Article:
By Scottish Lib Dems farming spokesperson, Catriona Bhatia

"WITH OUR long track record of advocating membership of the European Union, people won’t be surprised that the Liberal Democrats were disappointed with the Conservative Government’s strategy on Brexit and the last-minute trade deal they reached.

The trade deal that the Conservatives have struck is bad for jobs, business, our environment and our way of life. It’s probably the first trade deal in the world that erects more trade barriers.

While the immediate prospect of food rotting in lorries has receded, it adds a whole host of red tape for any food producer looking to export their produce to the continent.

However, now that Brexit has happened it is important that we look ahead to the future and work out how to make the most of Scotland’s world class produce.

First of all, we have to ensure that our high agricultural standards are protected in future international trade deals in order to stop poor quality imports from undermining our farmers' commitment to animal welfare. The superb quality of Scottish farming produce is its key strength and must be promoted and supported, not diluted. For chlorine washed chicken and hormone-fed beef to flood on to our tables would be a harsh blow to farming businesses, many of whom have struggled through the pandemic.

The Liberal Democrats are also calling on the Government to institute a statutory duty for the new Trade and Agriculture Commission to report to Parliament on the agricultural and food impacts of every international trade agreement. There must be no shortcuts that leave British farmers at a disadvantage.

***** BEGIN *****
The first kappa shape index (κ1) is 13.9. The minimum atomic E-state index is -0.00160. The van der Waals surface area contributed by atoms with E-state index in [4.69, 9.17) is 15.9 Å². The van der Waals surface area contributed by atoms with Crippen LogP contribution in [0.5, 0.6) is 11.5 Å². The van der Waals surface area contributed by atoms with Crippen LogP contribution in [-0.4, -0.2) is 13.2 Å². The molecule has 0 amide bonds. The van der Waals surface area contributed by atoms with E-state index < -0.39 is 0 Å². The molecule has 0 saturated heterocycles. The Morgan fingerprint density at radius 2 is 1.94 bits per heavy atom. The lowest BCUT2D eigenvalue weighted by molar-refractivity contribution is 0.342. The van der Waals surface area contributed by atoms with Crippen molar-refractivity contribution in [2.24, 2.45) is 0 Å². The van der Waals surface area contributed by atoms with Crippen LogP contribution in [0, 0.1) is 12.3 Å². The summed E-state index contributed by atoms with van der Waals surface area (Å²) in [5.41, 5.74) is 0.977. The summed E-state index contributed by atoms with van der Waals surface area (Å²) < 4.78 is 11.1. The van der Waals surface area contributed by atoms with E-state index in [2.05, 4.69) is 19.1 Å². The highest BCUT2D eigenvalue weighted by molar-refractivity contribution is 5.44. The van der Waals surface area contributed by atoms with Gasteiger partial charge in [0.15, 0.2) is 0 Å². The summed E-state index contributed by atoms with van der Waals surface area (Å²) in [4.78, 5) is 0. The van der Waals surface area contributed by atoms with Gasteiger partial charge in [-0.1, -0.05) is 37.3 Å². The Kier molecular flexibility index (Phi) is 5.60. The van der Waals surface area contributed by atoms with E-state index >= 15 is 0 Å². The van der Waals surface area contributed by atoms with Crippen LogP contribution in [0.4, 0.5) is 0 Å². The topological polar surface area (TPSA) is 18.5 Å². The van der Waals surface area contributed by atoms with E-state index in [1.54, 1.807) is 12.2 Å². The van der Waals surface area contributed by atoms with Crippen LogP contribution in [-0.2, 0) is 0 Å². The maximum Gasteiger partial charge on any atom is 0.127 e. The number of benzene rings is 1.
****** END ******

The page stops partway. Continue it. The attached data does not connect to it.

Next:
Secondly, we are calling on the Conservative and SNP Governments to maintain current farm payments until the new post-Brexit support scheme is rolled out in full.

Removing farm incomes before providing an equivalent replacement risks long term damage to British agriculture. We have already seen reports that farmers could lose half their money in the next four years, which threatens to drive thousands of family farmers – the backbone of agriculture – out of business.

With the impacts of climate change looming on the horizon, reforming farm payments in order to deliver environmental gains seems a sensible way forward. However, if farms have been forced to close due to the loss of current farm payments, then there will be no one left to restore our peat bogs, build natural flood protections or improve the quality of our waterways.

Thirdly, both UK and Scottish governments must work together to ensure that our farmers can access the seasonal workers they need. In the years since the Brexit vote we have already seen fewer seasonal workers coming to Scotland. This is making it more challenging for many farms to grow and thrive. The Government will need to urgently revisit the seasonal worker scheme and increase the number of staff available.

The fallout from Brexit will be felt across our farming communities. That’s why a sensible and thoughtful approach with input from those same communities at its heart will be needed more than ever. I am confident that the Scottish Liberal Democrats can play a big part in making that happen."